Budget | Work plans | Design Document


A budget helps drug court staff make decisions on how to best deploy fiscal resources. Once a project is underway, careful tracking of spending against the budget will help staff make informed strategic decisions. You might consider using the design document for the drug court information system as the basis for developing a budget.

Things to Remember

1. Overview: When preparing a budget for a drug court MIS, you'll want to include expenditures for development, implementation, and maintenance activities. For each activity, you should consider:

  • personnel costs (in-house and/or contracted/consultants);
  • fringe benefits (employer paid taxes, retirement and other benefits to employees);
  • supplies and travel expenses;
  • hardware; and
  • software.

Justify hardware and other significant expenses by pointing out specifically what benefit (e.g., stronger case management) will come to the drug court if the item is purchased or what dire consequences (e.g., server crashes) will occur if it is not purchased. You can attach this information to your budget as detail.

2. Development: List the development activities involved in building an information system. Remember that you'll also want to account for personnel hours associated with each activity. Development activities include:

  • creating a design document;
  • analyzing physical infrastructure;
  • purchasing hardware and software;
  • building the architecture of the database;
  • programming any scripts or codes necessary for database development; and
  • integrating with existing MIS systems.

3. Testing: Document expenses associated with routine testing at different stages of production. An initial rollout followed by a second revised rollout is a standard test approach. Testing expenses include:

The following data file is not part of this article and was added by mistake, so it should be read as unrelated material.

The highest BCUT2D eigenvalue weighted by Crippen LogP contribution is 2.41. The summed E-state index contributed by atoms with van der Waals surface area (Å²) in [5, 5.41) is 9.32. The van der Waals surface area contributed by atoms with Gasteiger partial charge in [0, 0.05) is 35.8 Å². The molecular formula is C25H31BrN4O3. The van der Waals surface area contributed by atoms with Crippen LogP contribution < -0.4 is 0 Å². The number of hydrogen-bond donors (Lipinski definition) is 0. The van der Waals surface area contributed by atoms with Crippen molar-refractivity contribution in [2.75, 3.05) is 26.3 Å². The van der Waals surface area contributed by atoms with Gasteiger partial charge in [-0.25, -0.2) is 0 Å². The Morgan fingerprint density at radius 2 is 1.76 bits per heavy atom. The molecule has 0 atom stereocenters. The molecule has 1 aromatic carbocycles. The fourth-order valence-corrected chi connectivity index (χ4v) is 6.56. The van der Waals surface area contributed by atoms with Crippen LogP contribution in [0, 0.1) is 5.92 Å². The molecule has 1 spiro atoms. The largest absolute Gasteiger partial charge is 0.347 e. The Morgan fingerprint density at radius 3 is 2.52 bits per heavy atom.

• testing the system on a staging server;
  • testing the site on a live server;
  • double-checking all the database or programming links, both internal and external;
  • preparing outreach materials; and
  • backing-up the system.

4. Launch: List costs involved in promoting or announcing the information system to key stakeholders (e.g., court staff, drug court partners, treatment providers). Some of these costs might include:

  • moving the information system from a stand alone PC to the server; and
  • printing and postage for sending out information about the launch.

5. Training: Figure out how much it will cost to teach people how to use the new systems:

  • producing user training manuals/informational materials; and
  • administering on-going user-training sessions.

6. Maintenance: Itemize expenses for monitoring day-to-day operations and responding to questions from programmers, court staff and other users. Some maintenance costs may include:

  • correcting any bugs, bad programming script/code or broken links;
  • responding to user feedback;
  • expanding, modifying or upgrading the information system; and
  • accounting for general and administrative costs.

Reviewing the Budget

It's a good idea to review the budget with an accountant or your court's fiscal director to flag potential budgetary problems, inconsistencies, and omissions.


Click here to download a PDF version of a drug court MIS budget template.